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Pop goes the weasel

Bandolier was reading a review while trawling for interesting articles for these pages and was struck by the sheer number of weasel words that keep appearing. These are words like "may" and "should", and phrases such as "could be expected to", "it would appear that", and so on.

Perhaps it was a bad day, but distinctly lacking were solid word like "will" or "can", and definitive phrases like "will cure" or "will harm".

Much of our medical literature is plagued by weasel words, which we all use from time to time because there is always some circumstance in which a definite statement can be proved to be incorrect. Such is the complexity and diversity of medicine, and our natural caution about being wrong.

The trouble is that overcautiousness will lead to confusion. Bandolier saw one sentence which read something like "such-and-such drug may result in fewer side effects". Did this mean that the author knew that the drug would give fewer side effects, but was being cautious, or did the author have no idea that such was the case, but thought it possible? Readers could interpret it in any way they chose - not, perhaps, the result that was intended.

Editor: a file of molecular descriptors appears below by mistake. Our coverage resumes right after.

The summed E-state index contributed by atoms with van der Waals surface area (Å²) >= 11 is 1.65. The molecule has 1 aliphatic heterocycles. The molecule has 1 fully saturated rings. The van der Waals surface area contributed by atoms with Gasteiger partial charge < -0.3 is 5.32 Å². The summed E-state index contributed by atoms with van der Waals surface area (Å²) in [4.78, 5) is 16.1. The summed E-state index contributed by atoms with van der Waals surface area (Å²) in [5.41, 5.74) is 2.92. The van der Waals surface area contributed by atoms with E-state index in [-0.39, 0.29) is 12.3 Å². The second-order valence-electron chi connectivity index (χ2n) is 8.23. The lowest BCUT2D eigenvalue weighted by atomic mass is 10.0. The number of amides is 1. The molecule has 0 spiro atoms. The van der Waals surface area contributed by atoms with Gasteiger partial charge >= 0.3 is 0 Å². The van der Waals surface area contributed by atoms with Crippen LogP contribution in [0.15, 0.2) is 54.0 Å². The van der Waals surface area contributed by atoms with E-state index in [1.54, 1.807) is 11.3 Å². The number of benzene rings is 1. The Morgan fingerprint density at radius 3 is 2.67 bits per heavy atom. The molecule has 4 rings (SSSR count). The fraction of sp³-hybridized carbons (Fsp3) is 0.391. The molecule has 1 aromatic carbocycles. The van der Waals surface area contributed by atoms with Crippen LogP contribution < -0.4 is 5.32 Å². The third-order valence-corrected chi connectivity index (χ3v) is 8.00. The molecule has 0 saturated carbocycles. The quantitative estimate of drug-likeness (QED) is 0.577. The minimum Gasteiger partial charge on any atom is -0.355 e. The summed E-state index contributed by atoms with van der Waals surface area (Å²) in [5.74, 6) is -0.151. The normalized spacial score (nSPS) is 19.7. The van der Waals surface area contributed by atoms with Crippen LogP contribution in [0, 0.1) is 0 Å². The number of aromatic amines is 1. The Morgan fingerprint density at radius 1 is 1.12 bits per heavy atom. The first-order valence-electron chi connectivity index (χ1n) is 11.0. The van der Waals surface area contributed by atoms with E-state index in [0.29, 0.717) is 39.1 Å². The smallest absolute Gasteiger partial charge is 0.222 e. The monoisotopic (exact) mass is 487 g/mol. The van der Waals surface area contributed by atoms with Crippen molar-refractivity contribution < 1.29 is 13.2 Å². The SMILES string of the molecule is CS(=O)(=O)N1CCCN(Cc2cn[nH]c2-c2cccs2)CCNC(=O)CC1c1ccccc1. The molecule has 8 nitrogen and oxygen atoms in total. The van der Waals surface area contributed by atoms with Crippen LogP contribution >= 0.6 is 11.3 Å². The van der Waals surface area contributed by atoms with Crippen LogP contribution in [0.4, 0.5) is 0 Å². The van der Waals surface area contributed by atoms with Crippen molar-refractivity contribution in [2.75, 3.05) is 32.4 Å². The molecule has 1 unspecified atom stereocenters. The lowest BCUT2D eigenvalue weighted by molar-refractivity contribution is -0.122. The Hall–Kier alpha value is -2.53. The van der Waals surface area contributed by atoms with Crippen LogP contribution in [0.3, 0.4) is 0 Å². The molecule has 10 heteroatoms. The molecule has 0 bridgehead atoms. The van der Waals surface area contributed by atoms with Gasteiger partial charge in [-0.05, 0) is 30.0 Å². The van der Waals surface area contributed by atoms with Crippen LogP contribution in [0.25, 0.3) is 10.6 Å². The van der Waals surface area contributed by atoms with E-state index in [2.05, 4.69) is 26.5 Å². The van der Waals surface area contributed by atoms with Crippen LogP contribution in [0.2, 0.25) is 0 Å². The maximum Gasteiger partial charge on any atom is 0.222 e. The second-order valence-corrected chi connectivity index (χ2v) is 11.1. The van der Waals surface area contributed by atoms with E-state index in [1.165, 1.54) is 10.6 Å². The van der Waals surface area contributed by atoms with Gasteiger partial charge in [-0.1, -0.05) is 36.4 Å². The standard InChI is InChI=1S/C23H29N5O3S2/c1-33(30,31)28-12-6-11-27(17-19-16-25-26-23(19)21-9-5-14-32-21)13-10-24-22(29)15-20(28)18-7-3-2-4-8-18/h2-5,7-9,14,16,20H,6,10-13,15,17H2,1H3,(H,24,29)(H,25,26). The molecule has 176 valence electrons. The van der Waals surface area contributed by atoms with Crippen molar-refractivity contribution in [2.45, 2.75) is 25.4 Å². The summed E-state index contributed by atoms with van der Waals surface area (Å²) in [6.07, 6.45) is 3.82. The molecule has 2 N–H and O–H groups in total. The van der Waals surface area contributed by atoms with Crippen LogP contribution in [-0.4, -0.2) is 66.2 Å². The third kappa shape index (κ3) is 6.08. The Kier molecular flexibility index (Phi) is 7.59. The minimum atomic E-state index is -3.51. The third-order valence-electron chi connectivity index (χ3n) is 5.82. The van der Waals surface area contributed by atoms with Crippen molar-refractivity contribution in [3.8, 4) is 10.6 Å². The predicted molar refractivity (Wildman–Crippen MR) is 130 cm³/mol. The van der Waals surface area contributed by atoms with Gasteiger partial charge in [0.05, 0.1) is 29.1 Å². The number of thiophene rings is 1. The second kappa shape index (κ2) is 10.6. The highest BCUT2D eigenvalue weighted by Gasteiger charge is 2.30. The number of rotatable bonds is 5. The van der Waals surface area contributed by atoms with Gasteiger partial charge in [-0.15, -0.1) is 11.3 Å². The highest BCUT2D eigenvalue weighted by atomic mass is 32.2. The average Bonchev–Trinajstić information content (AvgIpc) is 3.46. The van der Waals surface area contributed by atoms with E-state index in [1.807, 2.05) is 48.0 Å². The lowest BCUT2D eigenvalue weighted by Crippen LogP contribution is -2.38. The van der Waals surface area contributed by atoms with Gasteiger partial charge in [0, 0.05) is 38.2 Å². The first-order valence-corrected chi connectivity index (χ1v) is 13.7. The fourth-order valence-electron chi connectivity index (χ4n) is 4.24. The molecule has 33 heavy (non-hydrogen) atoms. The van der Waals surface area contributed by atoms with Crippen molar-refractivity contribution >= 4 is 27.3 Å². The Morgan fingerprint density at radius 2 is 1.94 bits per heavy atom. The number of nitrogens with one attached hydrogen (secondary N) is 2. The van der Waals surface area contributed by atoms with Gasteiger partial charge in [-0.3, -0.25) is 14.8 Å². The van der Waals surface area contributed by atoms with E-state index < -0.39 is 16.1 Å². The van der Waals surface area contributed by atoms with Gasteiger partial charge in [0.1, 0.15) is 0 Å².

It is just this sort of confusion that systematic reviews based on randomised controlled trials help dispel. Weasel words can be replaced with numerical estimates with confidence intervals. Cure or harm become quantifiable and understandable, rather than matters of opinion.

So Bandolier is going to try to stop using weasel words in its columns. This won't be easy, and we will be grateful for readers spotting those that get away.





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